Aviation Security: Weaknesses in Airport Security and Options for Assigning Screening Responsibilities

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Testimony issued by the General Accounting Office with an abstract that begins "A safe and secure civil aviation system is a critical component of the nation's overall security, physical infrastructure, and economic foundation. Billions of dollars and a myriad of programs and policies have been devoted to achieving such a system. Although it is not fully known at this time what actually occurred or what all the weaknesses in the nation's aviation security apparatus are that contributed to the horrendous terrorist acts of Semptember 11, 2001, it is clear that serious weaknesses exist in the nation's aviation security system and ... continued below

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United States. General Accounting Office. September 21, 2001.

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Description

Testimony issued by the General Accounting Office with an abstract that begins "A safe and secure civil aviation system is a critical component of the nation's overall security, physical infrastructure, and economic foundation. Billions of dollars and a myriad of programs and policies have been devoted to achieving such a system. Although it is not fully known at this time what actually occurred or what all the weaknesses in the nation's aviation security apparatus are that contributed to the horrendous terrorist acts of Semptember 11, 2001, it is clear that serious weaknesses exist in the nation's aviation security system and that their impact can be far more devastating than previously imagined. There are security concerns with (1) airport access controls, (2) passenger and carry-on baggage screening, and (3) alternatives to current screening practices, including practices in selected other countries. Controls for limiting access to secure areas, including aircraft, have not always worked as intended. In May of 2000, special agents used counterfeit law enforcement badges and credentials to gain access to secure areas at two airports, bypassing security checkpoints and walking unescorted to aircraft departure gates. In June 2000, testing of screeners showed that significant, long-standing weaknesses--measured by the screeners' abilities to detect threat objects located on passengers or contained in their carry-on luggage--continue to exist. More recent results show that as tests more closely approximate how a terrorist might attempt to penetrate a checkpoint--screeners' performance declines significantly. Weaknesses in screening and controlling access to secure are as have left questions concerning alternative approaches. In assessing alternatives, respondents identified five important criteria: improving screening performance, establishing accountability, ensuring cooperation among stakeholders, moving people efficiently, and minimizing legal and liability issues."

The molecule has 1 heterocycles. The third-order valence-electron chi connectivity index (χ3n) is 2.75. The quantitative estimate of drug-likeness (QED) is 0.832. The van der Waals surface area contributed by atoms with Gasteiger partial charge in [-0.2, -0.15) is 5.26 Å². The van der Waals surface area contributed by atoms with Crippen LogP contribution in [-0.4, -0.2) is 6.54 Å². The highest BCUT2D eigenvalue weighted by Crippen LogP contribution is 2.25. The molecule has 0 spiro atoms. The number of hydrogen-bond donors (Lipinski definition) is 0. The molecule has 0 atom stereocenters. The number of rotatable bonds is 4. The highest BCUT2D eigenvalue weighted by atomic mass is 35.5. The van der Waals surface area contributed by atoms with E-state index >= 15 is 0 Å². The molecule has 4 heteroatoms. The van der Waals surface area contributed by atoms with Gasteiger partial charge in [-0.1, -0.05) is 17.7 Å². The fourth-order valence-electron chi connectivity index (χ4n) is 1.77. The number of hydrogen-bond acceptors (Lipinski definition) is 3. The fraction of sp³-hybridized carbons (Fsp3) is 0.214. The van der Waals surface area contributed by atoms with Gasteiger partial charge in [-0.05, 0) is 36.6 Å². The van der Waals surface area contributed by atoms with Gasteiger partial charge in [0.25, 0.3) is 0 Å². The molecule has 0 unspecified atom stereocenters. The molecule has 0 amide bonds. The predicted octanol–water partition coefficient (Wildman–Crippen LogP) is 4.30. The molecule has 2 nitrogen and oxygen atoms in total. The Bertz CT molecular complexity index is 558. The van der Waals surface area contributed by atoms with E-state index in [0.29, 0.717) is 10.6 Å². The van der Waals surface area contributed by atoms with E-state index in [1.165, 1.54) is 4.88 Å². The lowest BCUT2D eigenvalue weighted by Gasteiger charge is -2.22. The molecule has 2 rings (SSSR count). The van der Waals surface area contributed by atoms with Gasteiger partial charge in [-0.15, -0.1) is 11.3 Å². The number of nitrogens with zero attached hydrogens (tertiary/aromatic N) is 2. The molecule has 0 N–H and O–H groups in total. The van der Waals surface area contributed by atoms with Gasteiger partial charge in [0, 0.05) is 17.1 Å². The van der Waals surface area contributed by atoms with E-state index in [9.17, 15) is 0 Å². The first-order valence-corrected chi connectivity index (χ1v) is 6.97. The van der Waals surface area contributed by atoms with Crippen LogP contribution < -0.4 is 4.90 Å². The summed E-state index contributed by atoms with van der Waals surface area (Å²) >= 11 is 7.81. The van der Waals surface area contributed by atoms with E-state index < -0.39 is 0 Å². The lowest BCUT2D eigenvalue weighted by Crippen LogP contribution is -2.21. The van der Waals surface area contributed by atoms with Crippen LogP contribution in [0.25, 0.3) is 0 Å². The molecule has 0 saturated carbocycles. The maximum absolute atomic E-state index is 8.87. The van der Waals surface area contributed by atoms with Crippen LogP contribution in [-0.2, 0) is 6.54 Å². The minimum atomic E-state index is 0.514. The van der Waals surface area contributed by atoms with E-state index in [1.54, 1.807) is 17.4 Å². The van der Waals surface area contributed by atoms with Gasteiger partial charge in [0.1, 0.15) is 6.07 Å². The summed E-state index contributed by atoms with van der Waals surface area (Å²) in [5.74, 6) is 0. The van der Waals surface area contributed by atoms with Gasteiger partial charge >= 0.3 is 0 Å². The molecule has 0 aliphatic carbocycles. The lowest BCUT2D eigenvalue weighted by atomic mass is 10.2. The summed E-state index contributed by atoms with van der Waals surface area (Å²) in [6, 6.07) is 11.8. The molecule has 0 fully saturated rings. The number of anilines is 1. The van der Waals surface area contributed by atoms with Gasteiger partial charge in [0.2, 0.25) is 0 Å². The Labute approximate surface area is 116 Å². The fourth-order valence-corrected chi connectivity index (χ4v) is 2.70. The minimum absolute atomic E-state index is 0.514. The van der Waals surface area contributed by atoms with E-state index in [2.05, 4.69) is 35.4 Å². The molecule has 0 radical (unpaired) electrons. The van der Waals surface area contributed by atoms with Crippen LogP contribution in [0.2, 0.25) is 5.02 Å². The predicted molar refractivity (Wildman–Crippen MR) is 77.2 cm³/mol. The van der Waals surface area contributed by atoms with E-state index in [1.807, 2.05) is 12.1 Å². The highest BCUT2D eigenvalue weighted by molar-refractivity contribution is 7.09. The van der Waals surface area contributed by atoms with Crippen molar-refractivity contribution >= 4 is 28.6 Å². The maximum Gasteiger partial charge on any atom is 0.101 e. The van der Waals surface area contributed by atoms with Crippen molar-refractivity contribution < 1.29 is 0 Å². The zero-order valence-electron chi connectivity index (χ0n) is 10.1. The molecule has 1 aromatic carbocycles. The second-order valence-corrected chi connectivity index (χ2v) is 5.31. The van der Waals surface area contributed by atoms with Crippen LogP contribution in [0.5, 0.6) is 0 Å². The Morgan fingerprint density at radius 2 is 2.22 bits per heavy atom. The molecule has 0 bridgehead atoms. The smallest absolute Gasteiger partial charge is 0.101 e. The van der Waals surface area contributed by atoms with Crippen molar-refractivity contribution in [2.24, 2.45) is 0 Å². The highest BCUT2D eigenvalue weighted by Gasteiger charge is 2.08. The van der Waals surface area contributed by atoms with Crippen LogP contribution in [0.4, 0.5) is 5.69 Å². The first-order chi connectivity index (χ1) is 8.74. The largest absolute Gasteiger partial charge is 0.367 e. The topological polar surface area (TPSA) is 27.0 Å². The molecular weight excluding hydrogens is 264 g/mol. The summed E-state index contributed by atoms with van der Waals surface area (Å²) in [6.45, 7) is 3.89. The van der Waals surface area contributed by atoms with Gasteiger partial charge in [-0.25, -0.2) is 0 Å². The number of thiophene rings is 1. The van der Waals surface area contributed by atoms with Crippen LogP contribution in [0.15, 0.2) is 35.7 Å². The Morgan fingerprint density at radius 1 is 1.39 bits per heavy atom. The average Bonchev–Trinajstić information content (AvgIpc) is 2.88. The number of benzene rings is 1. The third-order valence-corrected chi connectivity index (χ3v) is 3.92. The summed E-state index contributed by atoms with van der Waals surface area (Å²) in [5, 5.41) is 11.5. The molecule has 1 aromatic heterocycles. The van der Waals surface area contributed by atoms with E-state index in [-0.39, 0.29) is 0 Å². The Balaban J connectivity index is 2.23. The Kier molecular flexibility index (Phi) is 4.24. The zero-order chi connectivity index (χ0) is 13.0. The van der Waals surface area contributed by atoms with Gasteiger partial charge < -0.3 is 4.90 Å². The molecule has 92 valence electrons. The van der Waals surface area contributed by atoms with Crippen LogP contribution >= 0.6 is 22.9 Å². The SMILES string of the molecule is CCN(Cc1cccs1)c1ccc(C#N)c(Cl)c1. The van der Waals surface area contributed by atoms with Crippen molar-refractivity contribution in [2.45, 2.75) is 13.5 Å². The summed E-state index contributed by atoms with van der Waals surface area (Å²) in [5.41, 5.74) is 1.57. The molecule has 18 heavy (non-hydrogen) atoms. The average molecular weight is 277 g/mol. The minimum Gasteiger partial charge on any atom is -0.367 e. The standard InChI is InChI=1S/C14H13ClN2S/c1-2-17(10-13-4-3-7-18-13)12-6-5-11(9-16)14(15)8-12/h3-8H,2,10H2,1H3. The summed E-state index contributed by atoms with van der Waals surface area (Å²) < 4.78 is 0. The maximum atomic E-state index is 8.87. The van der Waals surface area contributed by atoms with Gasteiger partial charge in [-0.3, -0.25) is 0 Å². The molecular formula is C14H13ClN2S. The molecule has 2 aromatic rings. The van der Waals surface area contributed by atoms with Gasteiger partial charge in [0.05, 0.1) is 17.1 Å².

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Government Accountability Office Reports

The U.S. Government Accountability Office (GAO) is an independent, nonpartisan agency that works for the U.S. Congress investigating how the federal government spends taxpayers' money. Its goal is to increase accountability and improve the performance of the federal government. The Government Accountability Office Reports Collection consists of over 13,000 documents on a variety of topics ranging from fiscal issues to international affairs.

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  • September 21, 2001

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  • June 10, 2014, 6:42 a.m.

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United States. General Accounting Office. Aviation Security: Weaknesses in Airport Security and Options for Assigning Screening Responsibilities, text, September 21, 2001; Washington D.C.. (digital.library.unt.edu/ark:/67531/metadc290342/: accessed August 17, 2017), University of North Texas Libraries, Digital Library, digital.library.unt.edu; crediting UNT Libraries Government Documents Department.